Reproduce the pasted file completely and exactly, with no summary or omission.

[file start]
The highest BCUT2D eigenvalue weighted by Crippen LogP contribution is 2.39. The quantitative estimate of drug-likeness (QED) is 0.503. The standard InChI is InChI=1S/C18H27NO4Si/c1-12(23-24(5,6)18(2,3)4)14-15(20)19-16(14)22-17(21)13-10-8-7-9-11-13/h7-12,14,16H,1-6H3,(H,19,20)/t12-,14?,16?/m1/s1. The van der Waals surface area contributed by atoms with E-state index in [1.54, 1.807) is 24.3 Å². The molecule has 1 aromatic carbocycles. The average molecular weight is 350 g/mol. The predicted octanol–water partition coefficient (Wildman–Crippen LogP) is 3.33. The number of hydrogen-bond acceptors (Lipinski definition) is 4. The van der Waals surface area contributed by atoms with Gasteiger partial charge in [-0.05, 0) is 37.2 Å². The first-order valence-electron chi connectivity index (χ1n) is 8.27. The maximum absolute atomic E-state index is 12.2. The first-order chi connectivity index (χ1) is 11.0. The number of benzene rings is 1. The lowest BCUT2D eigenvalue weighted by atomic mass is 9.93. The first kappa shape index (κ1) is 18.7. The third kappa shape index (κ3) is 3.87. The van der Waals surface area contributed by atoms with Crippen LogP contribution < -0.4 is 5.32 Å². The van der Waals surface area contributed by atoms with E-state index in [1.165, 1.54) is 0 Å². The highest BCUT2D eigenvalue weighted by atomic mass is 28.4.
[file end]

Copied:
The highest BCUT2D eigenvalue weighted by Crippen LogP contribution is 2.39. The quantitative estimate of drug-likeness (QED) is 0.503. The standard InChI is InChI=1S/C18H27NO4Si/c1-12(23-24(5,6)18(2,3)4)14-15(20)19-16(14)22-17(21)13-10-8-7-9-11-13/h7-12,14,16H,1-6H3,(H,19,20)/t12-,14?,16?/m1/s1. The van der Waals surface area contributed by atoms with E-state index in [1.54, 1.807) is 24.3 Å². The molecule has 1 aromatic carbocycles. The average molecular weight is 350 g/mol. The predicted octanol–water partition coefficient (Wildman–Crippen LogP) is 3.33. The number of hydrogen-bond acceptors (Lipinski definition) is 4. The van der Waals surface area contributed by atoms with Gasteiger partial charge in [-0.05, 0) is 37.2 Å². The first-order valence-electron chi connectivity index (χ1n) is 8.27. The maximum absolute atomic E-state index is 12.2. The first-order chi connectivity index (χ1) is 11.0. The number of benzene rings is 1. The lowest BCUT2D eigenvalue weighted by atomic mass is 9.93. The first kappa shape index (κ1) is 18.7. The third kappa shape index (κ3) is 3.87. The van der Waals surface area contributed by atoms with Crippen LogP contribution < -0.4 is 5.32 Å². The van der Waals surface area contributed by atoms with E-state index in [1.165, 1.54) is 0 Å². The highest BCUT2D eigenvalue weighted by atomic mass is 28.4.